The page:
“The Rifle Input Control increases the security and safety of soldiers by enabling them to operate a range of devices without taking their hands off the weapon or their eyes off the task,” Dr Moran said.
In December last year Thales Australia signed off on a deal to become prime contractor to deliver an undisclosed number of the VIPIR-2 Thermal Weapons Sights, which are manufactured in the UK by Qinetiq, and to supply spares and support.
Weighing in at only one kilogram, powered by four AA batteries and suitable for mounting on the Austeyr and all other small arms in service with the ADF, the magnification, settings and all other functions of the VIPIR-2 can be controlled via the RIC.
Other equipment being considered by the DMO potentially includes virtually any technology or secondary small arms that can be mounted to a host weapon including global positioning systems, laser range finders and target designators, 40mm grenade launchers and 12 gauge shotguns and even the humble white light torch.
An innovative history
Established on the eve of World War I in 1912 to manufacture Lee Enfield No1 MkIII .303 calibre rifles for Australia’s Army and Navy, manufacture of the then futuristic Steyr AUG presented a host of new challenges for the Small Arms Factory, which was owned by the Government’s Australian Defence Industries when the rifle was accepted for service.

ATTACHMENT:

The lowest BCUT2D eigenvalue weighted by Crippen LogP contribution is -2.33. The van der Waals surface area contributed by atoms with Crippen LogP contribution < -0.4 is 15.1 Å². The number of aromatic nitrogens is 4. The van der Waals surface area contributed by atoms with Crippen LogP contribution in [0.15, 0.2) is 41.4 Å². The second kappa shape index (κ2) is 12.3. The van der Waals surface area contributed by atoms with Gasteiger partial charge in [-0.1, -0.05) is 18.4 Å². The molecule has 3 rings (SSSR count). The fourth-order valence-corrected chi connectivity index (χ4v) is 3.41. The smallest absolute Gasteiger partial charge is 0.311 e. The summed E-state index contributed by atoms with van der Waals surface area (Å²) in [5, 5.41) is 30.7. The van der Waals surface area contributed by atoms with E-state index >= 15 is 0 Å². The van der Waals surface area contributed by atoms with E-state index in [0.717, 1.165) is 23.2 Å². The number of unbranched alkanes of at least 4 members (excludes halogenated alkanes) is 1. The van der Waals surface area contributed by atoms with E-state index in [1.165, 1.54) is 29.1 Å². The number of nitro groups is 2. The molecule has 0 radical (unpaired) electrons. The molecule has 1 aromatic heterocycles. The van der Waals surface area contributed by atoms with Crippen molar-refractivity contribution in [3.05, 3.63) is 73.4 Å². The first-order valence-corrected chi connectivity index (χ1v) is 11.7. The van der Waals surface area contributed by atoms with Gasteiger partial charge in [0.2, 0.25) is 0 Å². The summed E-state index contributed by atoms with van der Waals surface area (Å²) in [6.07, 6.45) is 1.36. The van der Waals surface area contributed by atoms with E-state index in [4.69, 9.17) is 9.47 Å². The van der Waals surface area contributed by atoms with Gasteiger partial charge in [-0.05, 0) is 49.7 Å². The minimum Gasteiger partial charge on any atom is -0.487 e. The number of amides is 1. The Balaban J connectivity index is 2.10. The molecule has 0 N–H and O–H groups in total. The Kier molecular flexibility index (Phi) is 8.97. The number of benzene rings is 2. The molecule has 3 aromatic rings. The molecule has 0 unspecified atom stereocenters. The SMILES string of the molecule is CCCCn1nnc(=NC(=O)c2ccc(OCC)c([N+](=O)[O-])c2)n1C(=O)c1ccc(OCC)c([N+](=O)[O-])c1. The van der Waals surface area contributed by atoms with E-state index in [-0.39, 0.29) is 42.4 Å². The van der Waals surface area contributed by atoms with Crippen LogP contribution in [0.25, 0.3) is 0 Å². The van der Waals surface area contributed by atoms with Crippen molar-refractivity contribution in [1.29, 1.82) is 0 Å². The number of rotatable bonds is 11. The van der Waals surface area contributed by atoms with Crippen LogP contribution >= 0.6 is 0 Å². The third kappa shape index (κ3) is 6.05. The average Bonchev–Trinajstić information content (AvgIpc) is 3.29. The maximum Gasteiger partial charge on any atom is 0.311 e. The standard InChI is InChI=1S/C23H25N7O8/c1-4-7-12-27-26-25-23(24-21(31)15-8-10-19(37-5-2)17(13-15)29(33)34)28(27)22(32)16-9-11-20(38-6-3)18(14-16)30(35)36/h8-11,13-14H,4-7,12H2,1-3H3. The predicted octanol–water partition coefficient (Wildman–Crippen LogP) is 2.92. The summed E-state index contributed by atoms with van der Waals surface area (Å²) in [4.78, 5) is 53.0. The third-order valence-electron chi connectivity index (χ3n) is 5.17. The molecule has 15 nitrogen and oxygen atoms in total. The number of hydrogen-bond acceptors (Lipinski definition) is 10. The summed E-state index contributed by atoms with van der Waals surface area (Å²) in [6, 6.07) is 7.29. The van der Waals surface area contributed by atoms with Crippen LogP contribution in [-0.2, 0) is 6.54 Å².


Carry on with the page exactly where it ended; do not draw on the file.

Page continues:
Only the third standard issue rifle to be built by the factory in its 94-year history – the Lee Enfield was replaced by the L1A1 Self Loading Rifle based on a Belgian design in the 1960s – the F88 Austeyr was like something out of a science fiction comic when compared to its predecessors.
The F88 Austeyr is a six component modular design that makes extensive use of injection moulded glass fibre-reinforced polymers and advanced alloy components and “bullpup” configuration places the weapon’s working parts behind the trigger.
The original F88 was permanently fitted with a Swarovski Optik designed windage and elevation adjustable 1.5-power optical sight with simple fixed iron sights cast with the steel-reinforced aluminium extruded receiver as an integral carry handle.
That scope has a black ring reticle which also acts as a simple but effective rangefinder – at 300 metres a 177cm tall figure fills the ring.
The F88 Austeyr’s cold forged chrome lined barrel required the installation at Lithgow of a multimillion dollar state-of-the-art hammer forging machine manufactured by Gfm GmbH – a company based in Steyr, Austria, where the rifle was designed.